Five Bangalore girls will be travelling to Lyon later this month to take part in Festival 19, a 10-day event that will bring together disadvantaged youngsters from across the globe. Festival 19, which coincides with the ongoing FIFA Women’s World Cup in France, seeks to empower women and girls through football.
Parimala Honappa, Raksha Ramesh Kumar, Shylaja Naganoor, Divyashree Nanjappa and Sana Farheen are among one of the three delegations from India. Around 40 such delegations from 35 countries will feature in the event.
Raksha, who completed her schooling from Shubhodhini English High School in ITI Layout, says that she always had the support of her parents — Ramesh Kumar BK, a cab driver, and Mangala, a homemaker.
Sharing her delight on being picked for the event, Raksha told Indianexpress.com: “We are happy to be the torch-holders in bringing a positive impact to our communities eradicating superstitions and set beliefs. We hope all goes well in France and we are super excited to experience new people, culture and places overseas, also to pick the game from the world’s best.”
Raksha adds that she will use the opportunity to enable other girls from her community to find their passion and equip them with skills to pursue them. “Moreover, our coach Johnson sir is keen on getting us well-trained learning all aspects of the game in a professional manner,” she said.
The youngest in the team is Shylaja, a eighth standard student who describes herself as someone who used to be soft-spoken and shy until she discovered football. “Football is much more than a sport. It provides you with a set of skills that are useful in all aspects of life. I hope boys and girls will have access to the same opportunities and facilities in sports,” she says.
Sana, a first-year PU student, agrees. “Football has given me the confidence to stay away from such fears or apprehensions and has enabled me to approach any stranger and start a conversation,” she says.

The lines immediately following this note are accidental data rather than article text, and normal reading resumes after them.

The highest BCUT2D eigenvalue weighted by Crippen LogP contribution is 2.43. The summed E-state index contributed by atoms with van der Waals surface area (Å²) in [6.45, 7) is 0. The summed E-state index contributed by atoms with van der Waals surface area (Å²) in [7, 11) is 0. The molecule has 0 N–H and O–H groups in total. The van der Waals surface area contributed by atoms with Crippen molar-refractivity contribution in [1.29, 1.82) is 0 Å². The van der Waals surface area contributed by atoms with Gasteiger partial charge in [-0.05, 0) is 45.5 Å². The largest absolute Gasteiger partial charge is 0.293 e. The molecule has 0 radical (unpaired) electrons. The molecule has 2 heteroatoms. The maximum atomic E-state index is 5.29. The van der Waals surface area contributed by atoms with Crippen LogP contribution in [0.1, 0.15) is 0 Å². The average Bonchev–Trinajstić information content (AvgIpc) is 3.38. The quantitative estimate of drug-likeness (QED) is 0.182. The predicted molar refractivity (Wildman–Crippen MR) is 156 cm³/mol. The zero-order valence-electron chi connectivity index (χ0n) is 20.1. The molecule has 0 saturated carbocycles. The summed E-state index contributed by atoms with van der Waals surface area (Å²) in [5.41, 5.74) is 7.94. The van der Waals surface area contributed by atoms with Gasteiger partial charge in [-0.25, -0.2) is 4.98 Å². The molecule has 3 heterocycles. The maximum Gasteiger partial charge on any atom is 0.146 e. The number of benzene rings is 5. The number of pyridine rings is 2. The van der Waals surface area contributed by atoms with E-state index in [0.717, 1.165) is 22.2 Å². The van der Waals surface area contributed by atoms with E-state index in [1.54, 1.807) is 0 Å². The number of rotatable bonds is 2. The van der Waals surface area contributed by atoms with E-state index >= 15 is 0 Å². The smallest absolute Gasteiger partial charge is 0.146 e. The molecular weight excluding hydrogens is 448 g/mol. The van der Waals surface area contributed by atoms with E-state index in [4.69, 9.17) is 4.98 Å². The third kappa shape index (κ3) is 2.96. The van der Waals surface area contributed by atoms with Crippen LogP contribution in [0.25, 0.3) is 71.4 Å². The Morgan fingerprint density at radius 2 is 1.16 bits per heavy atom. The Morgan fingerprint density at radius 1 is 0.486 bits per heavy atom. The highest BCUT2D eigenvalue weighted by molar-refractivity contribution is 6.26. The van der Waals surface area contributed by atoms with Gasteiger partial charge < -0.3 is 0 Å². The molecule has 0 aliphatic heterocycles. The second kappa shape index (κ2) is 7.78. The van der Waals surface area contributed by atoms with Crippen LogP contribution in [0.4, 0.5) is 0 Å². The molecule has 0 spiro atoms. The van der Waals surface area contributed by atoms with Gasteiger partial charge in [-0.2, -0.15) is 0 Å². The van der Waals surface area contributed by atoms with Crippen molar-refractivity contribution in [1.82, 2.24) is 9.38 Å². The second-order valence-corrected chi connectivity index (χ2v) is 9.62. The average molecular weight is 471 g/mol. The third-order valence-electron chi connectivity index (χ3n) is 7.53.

Her teammate, Divyashree says she initially faced opposition from her family but they had come around. “It was believed that girls were only expected to manage the household and serve other members of the family. Through sport, I’ve realised that boys and girls are equally adept at acquiring skills,” she says.
“During my visit to France, I look forward to acquiring knowledge that will allow me to break down gender inequality and to unify my community through sports as a medium of change,” she adds.
The delegation will be led by Parimala, chosen as the team’s ‘Young Leader’, for the event. Parimala, who is a graduate, says she started playing football when she was studying in fifth grade and now works as a facilitator for youngsters who enrolled in the after-school life skills program initiated by Dream a Dream, a Bangalore-based NGO. “The communication skills I learned through football allowed me to get closer to my mother which later helped me convey to her family that it was too soon for me to get married,” she says.
At Festival19, the Bengaluru team will participate in a world-record attempt, workshops, games, and a friendly tournament apart from experiencing the sights and sounds of Lyon and the World Cup in France.